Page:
The gap between the rich and the poor in the church
This aberration has resulted in very sharp divisions in our churches between the rich and the poor. We have invariably created two sets of people and two systems of human valuation in the church: one for the poor and one for the rich. The church, which should be the last hope for preserving and promoting the equal dignity of all the children of God, has ended up reinforcing the stereotypes and divisions found in the open society. Poor people who get intimidated, oppressed, and denied their just rights in the society now find the church a willing collaborator in their oppression; those who should feel a sense of belonging and solace in the House of God now get discriminatory treatment. It would be nice for today’s pastors to re-read the warning of St Paul to those who create divisions in the body of the church and humiliate the poor (1 Corinthians 11:17-22).
Furthermore, as a result of our battered economic condition, the preaching of prosperity now resonates well with the impoverished mass of believers who are told that they can improve their lot in life if they continue to ‘give to the Lord.’ Prosperity preaching has become the new norm for many pastors and churches. We see all of this in the empty show at Christian gatherings and the narcissism associated with the celebration of the self, which are symptoms of a more fundamental sickness in Christianity today: the loss of the sense of God. The various options on the menu now available in today’s religious supermarket are things that would make Jesus Christ recoil in shock. St. Paul saw these days coming and, in his Letter to Timothy, warned us beforehand: ‘For the time is coming when people will no longer endure sound doctrine but will be so eager to hear what is new, that they will never run short of teachers after their own liking. And they will abandon the truth to hear fables’ (2 Timothy 4:3-4). These ‘people of corrupt mind and false faith’ oppose the truth. ‘They keep the appearance of piety, while rejecting its demands. Keep away from such people.’ (2 Timothy 3:5).
The dangers of prosperity gospel
It needs to be stated clearly today that prosperity preaching and primitive material accumulation have no place in Christianity. The prosperity gospel is one of the greatest enemies of Christianity. It celebrates ‘Wealth without Work’ and ‘Religion without Sacrifice,’ two of the seven deadly social sins identified by the Hindu sage Mahatma Gandhi. The prosperity gospel is a grand deception because it deconstructs the value of hard work, sweat, toil, and sacrifice. It is built on sinking sand and risks disillusioning millions of souls. It is a religion of false hopes, which has nothing to do with Jesus but everything to do with the pastor’s pocket. Christianity in Nigeria lost its moral compass when pastors began to own Rolls Royce, Lamborghini, Bentley, a fleet of SUVs and private jets, exotic mansions around the world, real estate holdings, and a sprawling business empire generating billions of Naira. This snapshot has nothing to do with Christ or with Christianity. It is simply about feeding the ostentatious lifestyle of the man of God. Yet Jesus told us clearly: ‘If you truly want to be my disciple, take up your cross and follow me’ (Matthew 5:16).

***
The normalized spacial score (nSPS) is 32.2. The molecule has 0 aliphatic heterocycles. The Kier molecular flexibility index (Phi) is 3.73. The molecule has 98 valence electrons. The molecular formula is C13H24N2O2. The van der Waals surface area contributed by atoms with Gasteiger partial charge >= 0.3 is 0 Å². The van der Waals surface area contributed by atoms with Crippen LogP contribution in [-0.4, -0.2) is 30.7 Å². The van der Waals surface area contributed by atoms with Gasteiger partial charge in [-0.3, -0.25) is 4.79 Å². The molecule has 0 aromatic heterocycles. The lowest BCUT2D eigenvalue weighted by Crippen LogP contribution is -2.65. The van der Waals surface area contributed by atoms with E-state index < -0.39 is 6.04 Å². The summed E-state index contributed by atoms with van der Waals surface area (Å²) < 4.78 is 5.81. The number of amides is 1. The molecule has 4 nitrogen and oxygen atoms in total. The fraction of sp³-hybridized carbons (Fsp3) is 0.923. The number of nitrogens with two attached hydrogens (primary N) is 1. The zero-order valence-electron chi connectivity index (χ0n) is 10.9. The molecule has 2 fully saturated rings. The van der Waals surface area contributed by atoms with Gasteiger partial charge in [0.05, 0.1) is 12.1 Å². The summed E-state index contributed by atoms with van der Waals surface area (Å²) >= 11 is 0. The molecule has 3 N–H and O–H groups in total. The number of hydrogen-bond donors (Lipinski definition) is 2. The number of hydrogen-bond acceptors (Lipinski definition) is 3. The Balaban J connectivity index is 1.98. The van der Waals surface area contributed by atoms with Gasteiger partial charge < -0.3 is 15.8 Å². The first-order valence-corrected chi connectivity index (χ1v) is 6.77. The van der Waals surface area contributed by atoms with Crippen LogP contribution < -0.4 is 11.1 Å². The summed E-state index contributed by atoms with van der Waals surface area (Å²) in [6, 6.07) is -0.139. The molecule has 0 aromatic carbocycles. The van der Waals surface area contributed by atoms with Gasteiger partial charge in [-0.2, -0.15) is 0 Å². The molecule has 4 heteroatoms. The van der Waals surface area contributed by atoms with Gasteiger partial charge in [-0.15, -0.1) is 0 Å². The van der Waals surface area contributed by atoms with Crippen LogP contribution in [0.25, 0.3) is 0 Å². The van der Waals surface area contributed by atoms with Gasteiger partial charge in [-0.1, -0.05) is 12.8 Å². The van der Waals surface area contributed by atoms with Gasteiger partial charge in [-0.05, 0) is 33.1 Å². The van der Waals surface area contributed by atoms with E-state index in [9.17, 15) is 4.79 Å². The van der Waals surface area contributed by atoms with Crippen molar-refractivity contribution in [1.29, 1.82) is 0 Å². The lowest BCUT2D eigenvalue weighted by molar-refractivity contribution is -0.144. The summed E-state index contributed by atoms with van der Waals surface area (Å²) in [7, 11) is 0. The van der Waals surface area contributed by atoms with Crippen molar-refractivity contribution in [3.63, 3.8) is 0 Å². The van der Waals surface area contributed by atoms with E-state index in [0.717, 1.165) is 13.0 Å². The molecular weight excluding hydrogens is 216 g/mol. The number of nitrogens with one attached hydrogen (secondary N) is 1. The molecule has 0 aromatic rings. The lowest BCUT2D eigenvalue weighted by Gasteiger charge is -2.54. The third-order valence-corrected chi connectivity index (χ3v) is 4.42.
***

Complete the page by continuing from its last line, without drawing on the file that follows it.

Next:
We need to ask ourselves: after more than three decades of prosperity preaching and seed sowing in Nigeria, what have we harvested other than a republic of thieves, rogues and brigands! Today’s Nigerian Christianity has become so worldly and so cheap that it offends nobody, requires no sacrifice, costs nothing, and is worth nothing. Following Jesus has become for many Christians an invitation to a life of comfort that abhors suffering and the cross. Many pastors now find it fashionable to preach a new version of Christianity in which promises of wealth and financial security are the only acceptable messages. Leonard Ravenhill was right when he said: ‘If Jesus had preached the same message that many ministers preach today, he would never have been crucified.’ Sadly, all of the focus on prosperity is purely for the sustenance of the pastor’s extravagant lifestyle. Their creed is greed and their god is gold. Authentic following of Jesus demands everything. As we see in the life of the Apostles of Jesus, the early Christians, and countless numbers of faithful throughout Christian history, following Jesus comes at a huge price. The renowned German Lutheran pastor, Dietrich Bonhoeffer, who was martyred by the Nazis during the second World War was very clear about this when he stated in his book, The Cost of Discipleship: ‘When Christ calls a man to follow him, he bids him come and die!’